The most important of these is that a level playing field is maintained in the financial sector, which plays an important role in Luxembourg’s economy. As the British and Luxembourgish financial sectors are closely intertwined, the ideal outcome for Luxembourg would be that Britain maintains access to the internal market in this area, but under the condition that it has to abide fully by all EU rules and regulations. This would cause a minimum of disruption, while also maintaining a level playing field for all actors. However, should Britain decide to adopt a different regulatory framework, then it might be best if it lost access to the internal market. This outcome would most likely cause some disruption to the economy, but it would also offer opportunities to compensate for those losses, as London-based actors would need to create or reinforce subsidiaries in EU member states. Luxembourg has so far benefitted from a number of relocations, particularly in the insurance sector. The least desirable outcome for many commentators would be that the UK can keep the advantages of EU membership (i.e. access to the internal market), without being bound by the same rules and regulations, and it is unlikely that the government would agree to back such an outcome.

All major parties share the government’s position on the financial sector, and several leading politicians (e.g. from the CSV, DP, the Greens) have stated that there must be a clear differences between EU member states and non-members – i.e. that the agreement with the UK cannot simply copy current arrangements within the EU’s internal market. The ADR, which proposes a quasi-membership status for countries like the UK is an exception in this regard.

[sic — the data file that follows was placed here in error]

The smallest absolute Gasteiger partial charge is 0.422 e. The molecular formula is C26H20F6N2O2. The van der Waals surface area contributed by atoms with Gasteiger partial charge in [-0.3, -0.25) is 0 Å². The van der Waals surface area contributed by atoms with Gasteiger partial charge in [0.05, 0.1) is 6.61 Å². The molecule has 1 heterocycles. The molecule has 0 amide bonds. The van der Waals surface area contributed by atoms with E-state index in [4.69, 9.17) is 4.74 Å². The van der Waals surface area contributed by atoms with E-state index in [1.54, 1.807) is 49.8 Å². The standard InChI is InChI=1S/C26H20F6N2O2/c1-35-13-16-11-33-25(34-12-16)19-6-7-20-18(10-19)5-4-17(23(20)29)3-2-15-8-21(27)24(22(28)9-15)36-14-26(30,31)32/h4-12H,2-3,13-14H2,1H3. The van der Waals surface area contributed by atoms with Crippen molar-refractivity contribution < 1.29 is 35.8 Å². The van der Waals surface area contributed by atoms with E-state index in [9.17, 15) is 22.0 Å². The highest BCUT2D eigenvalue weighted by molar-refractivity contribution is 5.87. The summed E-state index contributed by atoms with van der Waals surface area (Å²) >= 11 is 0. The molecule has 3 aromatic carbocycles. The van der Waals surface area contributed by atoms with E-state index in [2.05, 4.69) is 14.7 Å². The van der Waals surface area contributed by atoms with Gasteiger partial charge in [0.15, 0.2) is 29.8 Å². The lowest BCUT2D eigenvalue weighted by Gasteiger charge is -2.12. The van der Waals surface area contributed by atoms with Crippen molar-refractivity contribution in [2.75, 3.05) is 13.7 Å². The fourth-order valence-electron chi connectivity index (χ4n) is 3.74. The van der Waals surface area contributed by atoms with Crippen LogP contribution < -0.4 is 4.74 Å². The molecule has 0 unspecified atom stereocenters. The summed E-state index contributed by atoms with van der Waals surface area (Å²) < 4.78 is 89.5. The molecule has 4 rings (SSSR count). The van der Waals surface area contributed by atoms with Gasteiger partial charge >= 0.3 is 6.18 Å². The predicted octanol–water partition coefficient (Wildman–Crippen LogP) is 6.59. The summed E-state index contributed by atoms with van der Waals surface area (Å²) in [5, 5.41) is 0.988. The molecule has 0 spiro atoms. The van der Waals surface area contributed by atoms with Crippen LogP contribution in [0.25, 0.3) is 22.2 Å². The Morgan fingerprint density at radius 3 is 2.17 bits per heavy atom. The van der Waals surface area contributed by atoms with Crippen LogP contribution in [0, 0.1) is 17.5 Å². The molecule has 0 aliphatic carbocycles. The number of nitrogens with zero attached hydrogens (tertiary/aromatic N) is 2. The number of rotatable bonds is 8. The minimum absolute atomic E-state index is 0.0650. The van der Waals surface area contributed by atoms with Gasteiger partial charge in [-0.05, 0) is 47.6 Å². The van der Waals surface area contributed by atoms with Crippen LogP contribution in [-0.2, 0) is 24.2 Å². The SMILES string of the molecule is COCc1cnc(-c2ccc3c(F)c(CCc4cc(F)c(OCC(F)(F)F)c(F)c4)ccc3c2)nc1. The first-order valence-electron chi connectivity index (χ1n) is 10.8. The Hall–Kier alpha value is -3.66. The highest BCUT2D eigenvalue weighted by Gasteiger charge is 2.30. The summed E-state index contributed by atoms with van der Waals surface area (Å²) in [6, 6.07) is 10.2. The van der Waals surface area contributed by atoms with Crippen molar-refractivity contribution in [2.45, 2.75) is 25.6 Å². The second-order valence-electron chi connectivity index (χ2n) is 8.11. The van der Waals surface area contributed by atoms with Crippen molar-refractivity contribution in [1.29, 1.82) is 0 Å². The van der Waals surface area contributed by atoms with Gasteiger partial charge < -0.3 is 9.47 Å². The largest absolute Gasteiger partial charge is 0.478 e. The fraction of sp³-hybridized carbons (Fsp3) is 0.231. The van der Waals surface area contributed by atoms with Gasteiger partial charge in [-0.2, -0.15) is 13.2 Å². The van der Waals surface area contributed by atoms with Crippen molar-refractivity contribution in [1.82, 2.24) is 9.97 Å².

Secondly, the government insists regularly that that EU’s four freedoms are inseparable, and that internal market access therefore goes hand-in-hand with the free movement of workers. The strong defence of the free movement is rooted in public opinion: 93 percent of Luxembourgers support the free movement of citizens in the EU (Eurobarometer 87, 2017). Indeed, in parliamentary debates, all parties except the ADR agree that access to the internal market goes hand-in-hand with the free movement of workers. The ADR agrees with the UK government that there is abuse of the freedom of movement that needs to be limited, but it still advocates an ‘extensive’ freedom of movement.



To conclude, while Brexit is an important issue for Luxembourg due to its potential impact on the financial sector, it has never been the dominant issue in the media or political debates. One of the reasons for this is that the negotiations between the UK and the EU progress slowly and are interrupted frequently by disagreements within the British government. Another reason is that there is little disagreement on the issue among Luxembourgish politicians. Most politicians have similar views on Brexit in general and Luxembourg’s priorities in particular. For the EU, this is a positive situation, as it means that the national elections in 2018 are unlikely to change Luxembourg’s position on Brexit – whether they return the same government or a CSV-led government.

In addition, it seems as if the public interest in Brexit was declining again in mid- to late-2017, as Britain’s internal disagreements delayed the negotiations with the EU. There seems to be a wide-spread acceptance that Brexit will happen, and the focus this shifts back to debates on the future cooperation of the EU-27.

By Anna-Lena Högenauer